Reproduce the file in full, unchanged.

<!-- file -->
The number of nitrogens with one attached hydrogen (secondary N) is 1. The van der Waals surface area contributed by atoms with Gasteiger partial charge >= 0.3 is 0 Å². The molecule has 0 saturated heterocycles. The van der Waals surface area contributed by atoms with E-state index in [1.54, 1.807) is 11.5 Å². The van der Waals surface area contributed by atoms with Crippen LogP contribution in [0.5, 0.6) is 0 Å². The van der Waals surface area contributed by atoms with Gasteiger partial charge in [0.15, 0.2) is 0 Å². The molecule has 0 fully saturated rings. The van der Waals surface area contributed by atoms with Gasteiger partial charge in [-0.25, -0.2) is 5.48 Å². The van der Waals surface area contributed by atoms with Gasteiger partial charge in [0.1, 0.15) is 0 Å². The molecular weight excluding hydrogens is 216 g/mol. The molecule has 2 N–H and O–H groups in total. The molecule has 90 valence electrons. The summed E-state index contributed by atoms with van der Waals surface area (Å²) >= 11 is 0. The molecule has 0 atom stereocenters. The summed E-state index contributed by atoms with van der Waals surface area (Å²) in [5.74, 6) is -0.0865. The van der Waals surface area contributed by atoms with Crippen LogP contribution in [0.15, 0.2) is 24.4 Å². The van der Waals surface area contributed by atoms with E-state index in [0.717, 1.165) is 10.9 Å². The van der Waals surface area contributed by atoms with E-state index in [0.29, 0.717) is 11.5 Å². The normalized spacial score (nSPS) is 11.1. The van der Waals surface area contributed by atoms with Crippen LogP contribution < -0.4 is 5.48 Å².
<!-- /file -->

The number of nitrogens with one attached hydrogen (secondary N) is 1. The van der Waals surface area contributed by atoms with Gasteiger partial charge >= 0.3 is 0 Å². The molecule has 0 saturated heterocycles. The van der Waals surface area contributed by atoms with E-state index in [1.54, 1.807) is 11.5 Å². The van der Waals surface area contributed by atoms with Crippen LogP contribution in [0.5, 0.6) is 0 Å². The van der Waals surface area contributed by atoms with Gasteiger partial charge in [0.15, 0.2) is 0 Å². The molecule has 0 fully saturated rings. The van der Waals surface area contributed by atoms with Gasteiger partial charge in [-0.25, -0.2) is 5.48 Å². The van der Waals surface area contributed by atoms with Gasteiger partial charge in [0.1, 0.15) is 0 Å². The molecular weight excluding hydrogens is 216 g/mol. The molecule has 2 N–H and O–H groups in total. The molecule has 90 valence electrons. The summed E-state index contributed by atoms with van der Waals surface area (Å²) >= 11 is 0. The molecule has 0 atom stereocenters. The summed E-state index contributed by atoms with van der Waals surface area (Å²) in [5.74, 6) is -0.0865. The van der Waals surface area contributed by atoms with Crippen LogP contribution in [0.15, 0.2) is 24.4 Å². The van der Waals surface area contributed by atoms with E-state index in [0.717, 1.165) is 10.9 Å². The van der Waals surface area contributed by atoms with E-state index in [0.29, 0.717) is 11.5 Å². The normalized spacial score (nSPS) is 11.1. The van der Waals surface area contributed by atoms with Crippen LogP contribution < -0.4 is 5.48 Å².